The provider will expose a GET endpoint at /post/{id} and it will return a post object like the code below.

$ curl --request GET 'localhost:8080/post/1' | jq
  "id": 1,
  "author": "Bob",
  "text": "Second post text"

Let’s build the consumer

Production Code

The code of the consumer is pretty simple, we just have a simple GET endpoint that fetches a specific post from the provider service using the RestTemplate.

public class ClientController {

  public ResponseEntity<String> consume1() {
    return new RestTemplate().getForEntity("http://localhost:8080/post/1", String.class);

Define the contract.

Before we create the contract, we need to add the following dependency in the consumer’s pom file.


Then we need to define the contract between the consumer and the provider. This piece of code can live inside the testing class.

 public PactProviderRuleMk2 mockProvider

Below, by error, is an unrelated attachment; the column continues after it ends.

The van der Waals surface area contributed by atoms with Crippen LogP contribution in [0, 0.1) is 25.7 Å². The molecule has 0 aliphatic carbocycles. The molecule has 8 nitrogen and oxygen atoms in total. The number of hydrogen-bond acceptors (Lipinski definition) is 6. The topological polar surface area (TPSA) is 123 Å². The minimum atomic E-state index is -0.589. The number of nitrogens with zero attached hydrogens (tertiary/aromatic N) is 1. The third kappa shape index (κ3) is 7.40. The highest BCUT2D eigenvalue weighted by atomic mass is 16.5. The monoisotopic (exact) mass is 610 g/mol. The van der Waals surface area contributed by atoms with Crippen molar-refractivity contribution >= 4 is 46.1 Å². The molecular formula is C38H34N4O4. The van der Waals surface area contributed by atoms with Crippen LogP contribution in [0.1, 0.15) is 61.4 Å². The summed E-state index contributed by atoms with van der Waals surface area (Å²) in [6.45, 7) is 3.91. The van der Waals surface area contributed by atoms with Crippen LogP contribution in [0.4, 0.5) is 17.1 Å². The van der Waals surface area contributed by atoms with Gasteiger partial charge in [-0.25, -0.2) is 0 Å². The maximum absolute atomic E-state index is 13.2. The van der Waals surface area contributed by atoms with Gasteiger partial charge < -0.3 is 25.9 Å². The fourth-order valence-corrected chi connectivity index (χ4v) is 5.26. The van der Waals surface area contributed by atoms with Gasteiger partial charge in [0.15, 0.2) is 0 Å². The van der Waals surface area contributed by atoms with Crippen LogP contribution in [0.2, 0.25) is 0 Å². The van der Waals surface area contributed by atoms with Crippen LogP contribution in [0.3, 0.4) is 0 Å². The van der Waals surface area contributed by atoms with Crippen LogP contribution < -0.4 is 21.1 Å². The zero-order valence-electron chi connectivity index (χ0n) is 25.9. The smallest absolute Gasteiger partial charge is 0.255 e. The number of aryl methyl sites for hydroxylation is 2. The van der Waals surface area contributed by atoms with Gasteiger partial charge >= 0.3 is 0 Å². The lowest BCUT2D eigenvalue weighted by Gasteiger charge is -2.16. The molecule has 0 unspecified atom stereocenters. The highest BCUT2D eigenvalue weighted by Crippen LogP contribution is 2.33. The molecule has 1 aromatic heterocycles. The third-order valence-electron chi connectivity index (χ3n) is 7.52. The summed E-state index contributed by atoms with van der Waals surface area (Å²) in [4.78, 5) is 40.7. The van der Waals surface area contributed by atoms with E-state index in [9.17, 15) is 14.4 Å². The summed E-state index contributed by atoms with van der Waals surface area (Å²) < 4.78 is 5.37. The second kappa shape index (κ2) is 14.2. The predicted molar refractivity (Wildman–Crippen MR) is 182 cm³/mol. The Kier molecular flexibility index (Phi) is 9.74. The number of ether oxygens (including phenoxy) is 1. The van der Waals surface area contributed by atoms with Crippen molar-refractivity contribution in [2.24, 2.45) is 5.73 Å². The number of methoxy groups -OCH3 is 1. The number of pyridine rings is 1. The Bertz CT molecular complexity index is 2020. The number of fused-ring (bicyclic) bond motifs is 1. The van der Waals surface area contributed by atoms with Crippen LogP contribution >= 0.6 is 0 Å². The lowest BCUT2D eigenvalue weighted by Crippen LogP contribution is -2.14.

= new PactProviderRuleMk2("test_provider", "localhost", 8080, this);

@Pact(consumer = "consumer1")
public RequestResponsePact createPactContract(PactDslWithProvider builder) {
  Map<String, String> headers = Map.of("Content-Type", "application/json");

  PactDslJsonBody body = new PactDslJsonBody()
      .numberType("id", 1)
      .stringType("author", "Alice")
      .stringType("text", "First post text");

  return builder
      .given("post exists")
        .uponReceiving("get a single post request")

Refer to the official documentation for more information.

Test the consumer

One more thing to be configured is the location of where our pact artefacts should be saved. We can do this by configuring the maven-surefire-plugin like the below snippet.


Last but not least, to produce the pact artefact we need a test. We can have a test to verify that the GET method works properly based on the contract we defined above. An example of such a test can be like the following.

public void givenGet_whenSendRequest_shouldReturn200WithProperHeaderAndBod() {